Opposite Upcycle Aesthetic: Brutalism

My original aesthetic that I am currently working on is the rustic aesthetic. Therefore, I have chosen to write about the brutalism aesthetic as it seems like a perfect opposite. While a rustic aesthetic is all about having a natural wooden feel, brutalism focuses on creating structures that prioritize functionality and materials. Brutalism is often made with concrete and creates its structures with one type of material as well. Doing this makes them feel colder, and in my opinion less pleasing to the eye, even if it looks interesting. Lets dive deeper into the differences between these two aesthetics.

Beginning with the materials. Brutalism architecture often uses unfinished materials such as concrete, steel, and glass. All of these are noticeable man-made. The overall structure is exposed with rough finishes and solidity. While for a rustic aesthetic embraces natural materials such as wood, stone, and clay. The structures tend to be more organic, often showing signs of age and weathered appearances.

Now moving onto color pallets for the two aesthetics. Based on the materials used for the two, there shouldn’t be any surprise when told that a brutalism design often has a monochrome palette as its preferences are neutral tones such as gray, beige, or brown. While for a rustic aesthetic obtains a larger variety of colors. This aesthetic often uses palettes created by natural landscapes, allowing for a larger variety. You can use earthy tones such as browns while also including opposites such as blue and greens.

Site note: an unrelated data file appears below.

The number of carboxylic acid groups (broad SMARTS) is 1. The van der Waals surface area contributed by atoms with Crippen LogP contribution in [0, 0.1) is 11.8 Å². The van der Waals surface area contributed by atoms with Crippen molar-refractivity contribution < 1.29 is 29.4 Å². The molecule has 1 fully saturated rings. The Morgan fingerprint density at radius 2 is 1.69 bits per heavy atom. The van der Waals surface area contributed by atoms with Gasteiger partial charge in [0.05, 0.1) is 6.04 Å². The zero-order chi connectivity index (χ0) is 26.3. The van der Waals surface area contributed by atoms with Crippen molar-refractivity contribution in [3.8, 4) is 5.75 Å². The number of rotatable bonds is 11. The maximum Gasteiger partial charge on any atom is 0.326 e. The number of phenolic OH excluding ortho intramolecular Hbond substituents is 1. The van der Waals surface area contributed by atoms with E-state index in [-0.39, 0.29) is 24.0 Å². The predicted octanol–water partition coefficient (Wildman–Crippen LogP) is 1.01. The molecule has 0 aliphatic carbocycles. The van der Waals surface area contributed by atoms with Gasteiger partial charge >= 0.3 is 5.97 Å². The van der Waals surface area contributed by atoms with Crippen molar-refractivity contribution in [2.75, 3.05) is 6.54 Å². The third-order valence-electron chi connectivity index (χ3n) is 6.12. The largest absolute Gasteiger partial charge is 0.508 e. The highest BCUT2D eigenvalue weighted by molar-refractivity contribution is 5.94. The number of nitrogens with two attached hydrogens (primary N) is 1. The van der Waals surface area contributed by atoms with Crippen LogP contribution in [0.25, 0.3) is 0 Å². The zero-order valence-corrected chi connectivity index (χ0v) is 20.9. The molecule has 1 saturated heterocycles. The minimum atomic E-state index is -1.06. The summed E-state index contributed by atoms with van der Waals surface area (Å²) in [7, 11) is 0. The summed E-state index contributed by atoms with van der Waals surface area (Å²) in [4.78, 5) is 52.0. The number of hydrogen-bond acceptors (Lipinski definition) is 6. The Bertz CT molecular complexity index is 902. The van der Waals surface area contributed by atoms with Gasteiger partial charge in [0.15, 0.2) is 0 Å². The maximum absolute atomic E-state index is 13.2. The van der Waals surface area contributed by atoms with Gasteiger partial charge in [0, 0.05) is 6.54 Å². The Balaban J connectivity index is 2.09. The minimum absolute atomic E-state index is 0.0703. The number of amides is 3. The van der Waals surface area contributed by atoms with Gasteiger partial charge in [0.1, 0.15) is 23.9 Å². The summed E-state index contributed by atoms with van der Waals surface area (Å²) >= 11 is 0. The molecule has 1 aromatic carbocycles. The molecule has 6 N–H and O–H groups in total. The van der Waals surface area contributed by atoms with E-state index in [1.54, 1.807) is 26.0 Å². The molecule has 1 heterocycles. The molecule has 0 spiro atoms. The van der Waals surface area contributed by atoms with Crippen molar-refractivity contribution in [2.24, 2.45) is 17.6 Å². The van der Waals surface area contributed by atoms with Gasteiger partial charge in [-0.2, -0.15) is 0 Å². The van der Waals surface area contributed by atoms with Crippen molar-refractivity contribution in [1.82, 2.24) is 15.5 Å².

For my upcycle project, I am creating wooden coasters out of a tree branch with its natural internal patterns. If I were to alter the aesthetic to brutalism there seems to be only one choice I could go about. This would be creating either concrete or steel coasters. This would be a lot simpler of a project as creating a slab of concrete isn’t the most complicated and there wouldn’t have to be any precautions taken when worrying about water damage to it. Should I make it out of steel, it would be a lot more expensive as I would need to by slabs of steel and cut it to shape and size. Both scenarios would create an interesting coaster, although, should price not be an issue I would go for a steel coaster as a concrete one may break easier if it were to fall of a table and chip a corner off.







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2 Comments. Leave new

  • Hey Kyle,
    I think brutalism is the perfect opposite to your aesthetic! It is interesting because I kind of did the opposite of you in my project… as my opposite aesthetic was that rustic aesthetic you had mentioned. I had one question for you, what material would you use if you had to use the brutalist aesthetic?

  • Jonathon Gruener
    February 18, 2024 1:12 pm

    Hi Kyle,
    I think that brutalism is a great choice for a contrasting aesthetic. They definitely have totally opposite goals and feelings. You did a great job explaining how they are different as well as how you would have to alter your project to do it in the brutalist style.


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